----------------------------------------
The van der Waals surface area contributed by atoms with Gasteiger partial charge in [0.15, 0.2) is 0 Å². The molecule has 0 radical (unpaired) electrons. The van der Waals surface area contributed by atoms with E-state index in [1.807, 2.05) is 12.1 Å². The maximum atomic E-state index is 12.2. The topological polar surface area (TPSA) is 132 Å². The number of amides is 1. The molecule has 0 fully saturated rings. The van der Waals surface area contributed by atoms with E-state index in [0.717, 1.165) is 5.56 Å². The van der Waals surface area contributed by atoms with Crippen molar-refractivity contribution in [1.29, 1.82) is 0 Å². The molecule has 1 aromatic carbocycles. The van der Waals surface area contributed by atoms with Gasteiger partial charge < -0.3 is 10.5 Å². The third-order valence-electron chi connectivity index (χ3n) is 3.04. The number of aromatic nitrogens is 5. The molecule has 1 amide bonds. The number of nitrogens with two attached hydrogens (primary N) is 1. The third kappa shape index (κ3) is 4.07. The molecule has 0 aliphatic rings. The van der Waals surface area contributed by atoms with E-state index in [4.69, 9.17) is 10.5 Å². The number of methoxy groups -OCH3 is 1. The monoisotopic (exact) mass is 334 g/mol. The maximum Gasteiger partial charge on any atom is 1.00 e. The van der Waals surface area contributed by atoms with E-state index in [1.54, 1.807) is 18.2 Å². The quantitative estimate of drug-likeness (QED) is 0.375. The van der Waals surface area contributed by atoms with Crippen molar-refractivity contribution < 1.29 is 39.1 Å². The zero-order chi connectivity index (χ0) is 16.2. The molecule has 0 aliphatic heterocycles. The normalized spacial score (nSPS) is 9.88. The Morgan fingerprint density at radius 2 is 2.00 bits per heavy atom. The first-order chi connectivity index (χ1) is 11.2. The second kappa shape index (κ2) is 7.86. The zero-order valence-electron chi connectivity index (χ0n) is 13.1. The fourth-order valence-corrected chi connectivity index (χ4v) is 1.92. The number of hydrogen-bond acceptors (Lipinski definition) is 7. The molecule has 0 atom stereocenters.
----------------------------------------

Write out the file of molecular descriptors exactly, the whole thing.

The van der Waals surface area contributed by atoms with Gasteiger partial charge in [0.15, 0.2) is 0 Å². The molecule has 0 radical (unpaired) electrons. The van der Waals surface area contributed by atoms with E-state index in [1.807, 2.05) is 12.1 Å². The maximum atomic E-state index is 12.2. The topological polar surface area (TPSA) is 132 Å². The number of amides is 1. The molecule has 0 fully saturated rings. The van der Waals surface area contributed by atoms with E-state index in [0.717, 1.165) is 5.56 Å². The van der Waals surface area contributed by atoms with Crippen molar-refractivity contribution in [1.29, 1.82) is 0 Å². The molecule has 1 aromatic carbocycles. The van der Waals surface area contributed by atoms with Gasteiger partial charge < -0.3 is 10.5 Å². The third-order valence-electron chi connectivity index (χ3n) is 3.04. The number of aromatic nitrogens is 5. The molecule has 1 amide bonds. The number of nitrogens with two attached hydrogens (primary N) is 1. The third kappa shape index (κ3) is 4.07. The molecule has 0 aliphatic rings. The van der Waals surface area contributed by atoms with E-state index in [4.69, 9.17) is 10.5 Å². The number of methoxy groups -OCH3 is 1. The monoisotopic (exact) mass is 334 g/mol. The maximum Gasteiger partial charge on any atom is 1.00 e. The van der Waals surface area contributed by atoms with E-state index in [1.54, 1.807) is 18.2 Å². The quantitative estimate of drug-likeness (QED) is 0.375. The van der Waals surface area contributed by atoms with Crippen molar-refractivity contribution < 1.29 is 39.1 Å². The zero-order chi connectivity index (χ0) is 16.2. The molecule has 0 aliphatic heterocycles. The normalized spacial score (nSPS) is 9.88. The Morgan fingerprint density at radius 2 is 2.00 bits per heavy atom. The first-order chi connectivity index (χ1) is 11.2. The second kappa shape index (κ2) is 7.86. The zero-order valence-electron chi connectivity index (χ0n) is 13.1. The fourth-order valence-corrected chi connectivity index (χ4v) is 1.92. The number of hydrogen-bond acceptors (Lipinski definition) is 7. The molecule has 0 atom stereocenters.